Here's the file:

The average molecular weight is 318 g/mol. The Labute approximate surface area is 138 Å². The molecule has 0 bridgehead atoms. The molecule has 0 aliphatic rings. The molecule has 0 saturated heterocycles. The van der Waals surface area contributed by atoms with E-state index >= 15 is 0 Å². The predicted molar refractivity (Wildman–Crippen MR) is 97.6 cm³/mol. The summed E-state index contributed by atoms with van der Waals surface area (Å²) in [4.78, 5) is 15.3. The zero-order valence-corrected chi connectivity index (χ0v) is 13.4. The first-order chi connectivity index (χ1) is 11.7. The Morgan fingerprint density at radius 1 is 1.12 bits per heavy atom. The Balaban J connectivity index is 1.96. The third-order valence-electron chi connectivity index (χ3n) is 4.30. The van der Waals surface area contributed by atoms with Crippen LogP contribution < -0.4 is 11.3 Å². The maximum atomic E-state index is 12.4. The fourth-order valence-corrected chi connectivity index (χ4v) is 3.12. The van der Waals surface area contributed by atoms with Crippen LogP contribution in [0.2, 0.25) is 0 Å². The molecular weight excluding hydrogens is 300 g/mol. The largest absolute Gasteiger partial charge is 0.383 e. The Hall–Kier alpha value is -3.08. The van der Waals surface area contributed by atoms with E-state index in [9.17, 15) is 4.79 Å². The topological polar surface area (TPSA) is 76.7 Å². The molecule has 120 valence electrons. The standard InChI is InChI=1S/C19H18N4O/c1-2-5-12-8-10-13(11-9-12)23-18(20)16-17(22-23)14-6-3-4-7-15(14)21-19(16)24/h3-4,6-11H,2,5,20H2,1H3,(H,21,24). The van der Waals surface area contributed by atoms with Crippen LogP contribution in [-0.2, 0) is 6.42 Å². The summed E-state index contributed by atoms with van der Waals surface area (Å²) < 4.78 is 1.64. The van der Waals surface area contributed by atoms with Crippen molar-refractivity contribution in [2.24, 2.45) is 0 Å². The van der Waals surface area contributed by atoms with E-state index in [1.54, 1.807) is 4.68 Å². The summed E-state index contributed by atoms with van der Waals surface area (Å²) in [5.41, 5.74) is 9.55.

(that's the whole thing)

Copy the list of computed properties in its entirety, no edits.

The average molecular weight is 318 g/mol. The Labute approximate surface area is 138 Å². The molecule has 0 bridgehead atoms. The molecule has 0 aliphatic rings. The molecule has 0 saturated heterocycles. The van der Waals surface area contributed by atoms with E-state index >= 15 is 0 Å². The predicted molar refractivity (Wildman–Crippen MR) is 97.6 cm³/mol. The summed E-state index contributed by atoms with van der Waals surface area (Å²) in [4.78, 5) is 15.3. The zero-order valence-corrected chi connectivity index (χ0v) is 13.4. The first-order chi connectivity index (χ1) is 11.7. The Morgan fingerprint density at radius 1 is 1.12 bits per heavy atom. The Balaban J connectivity index is 1.96. The third-order valence-electron chi connectivity index (χ3n) is 4.30. The van der Waals surface area contributed by atoms with Crippen LogP contribution < -0.4 is 11.3 Å². The maximum atomic E-state index is 12.4. The fourth-order valence-corrected chi connectivity index (χ4v) is 3.12. The van der Waals surface area contributed by atoms with Crippen LogP contribution in [0.2, 0.25) is 0 Å². The molecular weight excluding hydrogens is 300 g/mol. The largest absolute Gasteiger partial charge is 0.383 e. The Hall–Kier alpha value is -3.08. The van der Waals surface area contributed by atoms with E-state index in [9.17, 15) is 4.79 Å². The topological polar surface area (TPSA) is 76.7 Å². The molecule has 120 valence electrons. The standard InChI is InChI=1S/C19H18N4O/c1-2-5-12-8-10-13(11-9-12)23-18(20)16-17(22-23)14-6-3-4-7-15(14)21-19(16)24/h3-4,6-11H,2,5,20H2,1H3,(H,21,24). The van der Waals surface area contributed by atoms with Crippen LogP contribution in [-0.2, 0) is 6.42 Å². The summed E-state index contributed by atoms with van der Waals surface area (Å²) < 4.78 is 1.64. The van der Waals surface area contributed by atoms with Crippen molar-refractivity contribution in [2.24, 2.45) is 0 Å². The van der Waals surface area contributed by atoms with E-state index in [1.54, 1.807) is 4.68 Å². The summed E-state index contributed by atoms with van der Waals surface area (Å²) in [5.41, 5.74) is 9.55.